ross sherburn said...

yep!as a youngster,on our trips to san francisco,this was one our stops to take a dad would tell us what history he knew of it.

ben said...

Ross brought up one of my pet peeves and that is how Cal Trans has destroyed several great view stops and Squaw Rock was one of the best.

ross sherburn said...

i haven't been past there in several there no longer a big wide area to pull off on???

Ernie Branscomb said...

Ben, thank-you for speaking frankly and openly about historical place names. Sometimes it’s difficult to accept, but our history is important also. Our history should bear some reminders of our brutal past.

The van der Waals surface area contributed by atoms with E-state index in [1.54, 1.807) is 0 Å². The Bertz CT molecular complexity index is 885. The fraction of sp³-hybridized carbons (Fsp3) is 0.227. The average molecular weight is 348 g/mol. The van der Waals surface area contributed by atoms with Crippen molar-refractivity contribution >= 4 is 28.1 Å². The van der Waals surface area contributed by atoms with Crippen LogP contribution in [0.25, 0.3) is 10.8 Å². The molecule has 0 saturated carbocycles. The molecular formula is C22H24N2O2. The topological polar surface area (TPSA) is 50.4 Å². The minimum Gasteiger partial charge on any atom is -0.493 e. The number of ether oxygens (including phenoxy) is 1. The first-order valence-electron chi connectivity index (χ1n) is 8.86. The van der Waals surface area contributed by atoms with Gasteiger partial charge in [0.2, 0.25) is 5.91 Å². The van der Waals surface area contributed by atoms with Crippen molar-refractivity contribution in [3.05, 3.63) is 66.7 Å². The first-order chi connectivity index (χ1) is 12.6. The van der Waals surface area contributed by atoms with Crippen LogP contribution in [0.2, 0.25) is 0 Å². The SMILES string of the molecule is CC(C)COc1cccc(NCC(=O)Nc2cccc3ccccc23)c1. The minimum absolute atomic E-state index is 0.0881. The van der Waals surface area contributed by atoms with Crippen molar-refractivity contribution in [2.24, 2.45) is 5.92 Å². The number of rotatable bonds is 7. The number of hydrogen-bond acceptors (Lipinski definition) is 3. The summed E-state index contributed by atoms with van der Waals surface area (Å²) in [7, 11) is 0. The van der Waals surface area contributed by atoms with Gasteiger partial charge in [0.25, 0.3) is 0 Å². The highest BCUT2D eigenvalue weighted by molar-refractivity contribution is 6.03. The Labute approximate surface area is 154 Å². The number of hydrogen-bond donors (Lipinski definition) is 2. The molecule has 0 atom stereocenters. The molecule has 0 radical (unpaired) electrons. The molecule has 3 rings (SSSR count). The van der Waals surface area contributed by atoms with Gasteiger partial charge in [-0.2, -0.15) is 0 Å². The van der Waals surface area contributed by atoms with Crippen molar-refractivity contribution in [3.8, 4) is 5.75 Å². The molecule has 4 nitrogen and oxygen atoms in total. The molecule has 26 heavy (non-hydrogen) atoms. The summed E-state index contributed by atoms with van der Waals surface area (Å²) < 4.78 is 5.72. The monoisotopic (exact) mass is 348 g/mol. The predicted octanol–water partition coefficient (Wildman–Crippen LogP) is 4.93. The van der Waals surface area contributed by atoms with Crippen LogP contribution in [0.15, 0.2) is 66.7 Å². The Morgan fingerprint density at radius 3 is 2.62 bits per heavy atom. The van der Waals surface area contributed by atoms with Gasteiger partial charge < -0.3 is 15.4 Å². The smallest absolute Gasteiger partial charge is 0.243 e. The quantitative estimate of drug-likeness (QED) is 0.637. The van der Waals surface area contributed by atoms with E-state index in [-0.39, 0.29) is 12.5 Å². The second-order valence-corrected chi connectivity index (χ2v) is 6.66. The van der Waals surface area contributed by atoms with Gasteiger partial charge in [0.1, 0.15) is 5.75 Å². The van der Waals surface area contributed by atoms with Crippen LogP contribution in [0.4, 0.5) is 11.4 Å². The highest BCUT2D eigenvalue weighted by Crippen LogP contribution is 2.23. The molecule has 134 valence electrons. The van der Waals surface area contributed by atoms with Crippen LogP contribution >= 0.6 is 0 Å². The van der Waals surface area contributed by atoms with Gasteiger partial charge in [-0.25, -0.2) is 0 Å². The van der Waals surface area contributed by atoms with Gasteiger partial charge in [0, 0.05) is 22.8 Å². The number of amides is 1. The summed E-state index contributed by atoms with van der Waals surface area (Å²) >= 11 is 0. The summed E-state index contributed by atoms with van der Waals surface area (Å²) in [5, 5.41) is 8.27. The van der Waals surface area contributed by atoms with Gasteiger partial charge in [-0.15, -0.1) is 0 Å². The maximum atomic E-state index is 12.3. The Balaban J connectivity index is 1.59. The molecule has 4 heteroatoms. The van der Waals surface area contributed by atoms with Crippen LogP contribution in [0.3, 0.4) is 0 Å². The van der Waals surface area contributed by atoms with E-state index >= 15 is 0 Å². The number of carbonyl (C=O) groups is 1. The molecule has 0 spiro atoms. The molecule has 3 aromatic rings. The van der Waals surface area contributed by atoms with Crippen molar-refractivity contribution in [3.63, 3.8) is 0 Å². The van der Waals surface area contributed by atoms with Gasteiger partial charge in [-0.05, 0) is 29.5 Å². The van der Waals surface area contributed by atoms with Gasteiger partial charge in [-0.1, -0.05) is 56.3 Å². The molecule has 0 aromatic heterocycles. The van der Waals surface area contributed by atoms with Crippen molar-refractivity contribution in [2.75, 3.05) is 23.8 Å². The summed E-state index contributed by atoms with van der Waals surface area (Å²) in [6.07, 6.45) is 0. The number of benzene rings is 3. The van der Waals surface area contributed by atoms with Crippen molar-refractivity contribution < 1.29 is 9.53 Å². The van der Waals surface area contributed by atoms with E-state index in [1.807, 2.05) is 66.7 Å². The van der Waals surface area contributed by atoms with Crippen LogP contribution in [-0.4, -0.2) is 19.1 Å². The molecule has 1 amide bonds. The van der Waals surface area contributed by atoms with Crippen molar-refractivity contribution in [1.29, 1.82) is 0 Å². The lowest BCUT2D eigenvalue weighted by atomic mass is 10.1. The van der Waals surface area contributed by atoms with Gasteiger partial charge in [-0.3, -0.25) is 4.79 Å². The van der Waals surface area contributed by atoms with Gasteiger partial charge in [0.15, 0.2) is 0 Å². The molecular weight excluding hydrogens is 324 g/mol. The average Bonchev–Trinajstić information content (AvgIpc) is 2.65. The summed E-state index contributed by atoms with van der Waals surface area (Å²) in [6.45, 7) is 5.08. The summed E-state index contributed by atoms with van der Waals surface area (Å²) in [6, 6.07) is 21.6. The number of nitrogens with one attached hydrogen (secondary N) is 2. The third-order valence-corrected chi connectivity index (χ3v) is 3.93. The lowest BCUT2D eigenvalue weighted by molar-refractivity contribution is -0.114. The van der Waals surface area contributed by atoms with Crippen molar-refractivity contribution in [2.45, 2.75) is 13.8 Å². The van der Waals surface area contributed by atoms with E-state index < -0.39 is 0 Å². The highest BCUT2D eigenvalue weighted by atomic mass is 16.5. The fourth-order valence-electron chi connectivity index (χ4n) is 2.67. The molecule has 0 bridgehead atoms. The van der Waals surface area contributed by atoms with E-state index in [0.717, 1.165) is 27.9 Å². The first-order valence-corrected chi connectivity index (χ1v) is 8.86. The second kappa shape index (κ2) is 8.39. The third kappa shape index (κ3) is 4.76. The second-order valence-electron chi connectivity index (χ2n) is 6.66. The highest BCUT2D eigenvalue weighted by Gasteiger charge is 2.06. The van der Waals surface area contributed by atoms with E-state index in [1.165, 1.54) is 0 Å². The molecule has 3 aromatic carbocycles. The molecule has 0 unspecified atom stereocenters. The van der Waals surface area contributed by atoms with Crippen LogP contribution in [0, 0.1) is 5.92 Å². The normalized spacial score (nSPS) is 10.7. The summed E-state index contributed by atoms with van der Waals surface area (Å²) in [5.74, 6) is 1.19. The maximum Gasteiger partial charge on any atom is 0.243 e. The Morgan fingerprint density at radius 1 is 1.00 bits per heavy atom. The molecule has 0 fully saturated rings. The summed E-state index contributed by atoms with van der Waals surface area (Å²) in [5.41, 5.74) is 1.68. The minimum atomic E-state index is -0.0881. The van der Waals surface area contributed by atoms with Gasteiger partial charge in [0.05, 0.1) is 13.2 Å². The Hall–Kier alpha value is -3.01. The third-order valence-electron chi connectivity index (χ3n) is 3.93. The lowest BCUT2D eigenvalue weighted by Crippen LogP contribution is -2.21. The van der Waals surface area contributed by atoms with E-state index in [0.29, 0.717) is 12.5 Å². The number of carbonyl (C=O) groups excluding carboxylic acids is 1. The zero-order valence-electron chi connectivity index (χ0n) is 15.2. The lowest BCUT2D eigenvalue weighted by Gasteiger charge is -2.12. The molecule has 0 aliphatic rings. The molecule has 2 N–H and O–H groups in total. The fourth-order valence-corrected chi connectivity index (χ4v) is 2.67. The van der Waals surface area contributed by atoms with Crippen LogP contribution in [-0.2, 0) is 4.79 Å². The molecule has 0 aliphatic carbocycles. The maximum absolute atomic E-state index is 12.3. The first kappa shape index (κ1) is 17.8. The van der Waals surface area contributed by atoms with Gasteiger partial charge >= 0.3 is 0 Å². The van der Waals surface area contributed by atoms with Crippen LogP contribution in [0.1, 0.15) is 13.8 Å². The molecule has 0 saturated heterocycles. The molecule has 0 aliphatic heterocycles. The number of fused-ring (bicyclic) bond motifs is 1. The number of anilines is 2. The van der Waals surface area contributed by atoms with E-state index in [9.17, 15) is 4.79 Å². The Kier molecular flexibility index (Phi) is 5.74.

It actually hurts me to see people be disrespected for no good reason. But if we are going to change names, we need something better than “Female North American Indigenous Person”. It’s not for us to decide what to call people. They should give us a name to refer to them by. Some would say that we shouldn’t have labels, but I don’t agree with that. If I called you a “historian”, it is one of the best labels that I could give you in this context. So, we need labels. I see no reason the great American Indigenous Person should not have a title of respect. But, to what extent should we be changing names. For instance why would Caltrans Make up a B.S. story about the Indian Maiden that caught her cheating lover with another Indian maiden and was so heart broken that she jumped off the rock and killed herself. I fail to see how that is more respectful of the Indian culture that “Squaw Rock”.